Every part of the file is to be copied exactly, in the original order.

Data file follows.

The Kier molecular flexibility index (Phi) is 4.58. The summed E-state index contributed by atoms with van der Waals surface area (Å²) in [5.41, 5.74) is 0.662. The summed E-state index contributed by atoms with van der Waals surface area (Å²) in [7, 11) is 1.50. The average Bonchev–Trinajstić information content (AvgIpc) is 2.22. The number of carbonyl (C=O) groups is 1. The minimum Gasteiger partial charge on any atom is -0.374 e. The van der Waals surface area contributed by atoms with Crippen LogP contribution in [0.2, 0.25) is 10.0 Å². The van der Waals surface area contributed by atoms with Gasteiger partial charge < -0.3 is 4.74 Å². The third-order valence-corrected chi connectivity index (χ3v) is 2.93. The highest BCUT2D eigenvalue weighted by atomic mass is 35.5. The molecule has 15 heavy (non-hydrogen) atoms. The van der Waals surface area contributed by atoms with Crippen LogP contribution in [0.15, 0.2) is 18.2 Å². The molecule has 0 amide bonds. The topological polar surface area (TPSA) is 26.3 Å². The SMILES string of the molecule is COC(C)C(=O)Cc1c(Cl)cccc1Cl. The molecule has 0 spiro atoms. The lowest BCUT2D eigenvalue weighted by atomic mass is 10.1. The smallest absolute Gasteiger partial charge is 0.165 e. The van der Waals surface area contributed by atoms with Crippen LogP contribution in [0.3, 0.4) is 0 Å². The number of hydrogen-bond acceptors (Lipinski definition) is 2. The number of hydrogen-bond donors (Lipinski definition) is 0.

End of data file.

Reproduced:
The Kier molecular flexibility index (Phi) is 4.58. The summed E-state index contributed by atoms with van der Waals surface area (Å²) in [5.41, 5.74) is 0.662. The summed E-state index contributed by atoms with van der Waals surface area (Å²) in [7, 11) is 1.50. The average Bonchev–Trinajstić information content (AvgIpc) is 2.22. The number of carbonyl (C=O) groups is 1. The minimum Gasteiger partial charge on any atom is -0.374 e. The van der Waals surface area contributed by atoms with Crippen LogP contribution in [0.2, 0.25) is 10.0 Å². The van der Waals surface area contributed by atoms with Gasteiger partial charge < -0.3 is 4.74 Å². The third-order valence-corrected chi connectivity index (χ3v) is 2.93. The highest BCUT2D eigenvalue weighted by atomic mass is 35.5. The molecule has 15 heavy (non-hydrogen) atoms. The van der Waals surface area contributed by atoms with Crippen LogP contribution in [0.15, 0.2) is 18.2 Å². The molecule has 0 amide bonds. The topological polar surface area (TPSA) is 26.3 Å². The SMILES string of the molecule is COC(C)C(=O)Cc1c(Cl)cccc1Cl. The molecule has 0 spiro atoms. The lowest BCUT2D eigenvalue weighted by atomic mass is 10.1. The smallest absolute Gasteiger partial charge is 0.165 e. The van der Waals surface area contributed by atoms with Crippen LogP contribution in [0.3, 0.4) is 0 Å². The number of hydrogen-bond acceptors (Lipinski definition) is 2. The number of hydrogen-bond donors (Lipinski definition) is 0.